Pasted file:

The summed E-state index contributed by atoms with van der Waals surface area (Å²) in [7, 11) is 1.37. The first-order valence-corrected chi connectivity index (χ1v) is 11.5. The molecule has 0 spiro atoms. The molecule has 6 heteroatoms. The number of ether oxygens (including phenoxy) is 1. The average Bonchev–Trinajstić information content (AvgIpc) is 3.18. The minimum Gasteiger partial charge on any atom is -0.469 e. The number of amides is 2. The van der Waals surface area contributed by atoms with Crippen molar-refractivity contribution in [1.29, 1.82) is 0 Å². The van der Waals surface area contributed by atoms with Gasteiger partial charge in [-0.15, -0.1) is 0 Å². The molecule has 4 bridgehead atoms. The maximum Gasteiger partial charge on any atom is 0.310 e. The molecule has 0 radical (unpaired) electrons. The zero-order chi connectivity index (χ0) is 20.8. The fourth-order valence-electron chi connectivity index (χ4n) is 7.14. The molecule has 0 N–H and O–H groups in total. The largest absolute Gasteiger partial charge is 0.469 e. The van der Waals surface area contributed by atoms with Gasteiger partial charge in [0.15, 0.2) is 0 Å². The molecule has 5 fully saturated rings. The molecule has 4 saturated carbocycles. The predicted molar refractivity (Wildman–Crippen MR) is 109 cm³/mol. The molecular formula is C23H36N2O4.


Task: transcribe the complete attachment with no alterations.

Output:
The summed E-state index contributed by atoms with van der Waals surface area (Å²) in [7, 11) is 1.37. The first-order valence-corrected chi connectivity index (χ1v) is 11.5. The molecule has 0 spiro atoms. The molecule has 6 heteroatoms. The number of ether oxygens (including phenoxy) is 1. The average Bonchev–Trinajstić information content (AvgIpc) is 3.18. The minimum Gasteiger partial charge on any atom is -0.469 e. The number of amides is 2. The van der Waals surface area contributed by atoms with Crippen molar-refractivity contribution in [1.29, 1.82) is 0 Å². The van der Waals surface area contributed by atoms with Gasteiger partial charge in [-0.15, -0.1) is 0 Å². The molecule has 4 bridgehead atoms. The maximum Gasteiger partial charge on any atom is 0.310 e. The molecule has 0 radical (unpaired) electrons. The zero-order chi connectivity index (χ0) is 20.8. The fourth-order valence-electron chi connectivity index (χ4n) is 7.14. The molecule has 0 N–H and O–H groups in total. The largest absolute Gasteiger partial charge is 0.469 e. The van der Waals surface area contributed by atoms with Gasteiger partial charge in [0.15, 0.2) is 0 Å². The molecule has 5 fully saturated rings. The molecule has 4 saturated carbocycles. The predicted molar refractivity (Wildman–Crippen MR) is 109 cm³/mol. The molecular formula is C23H36N2O4.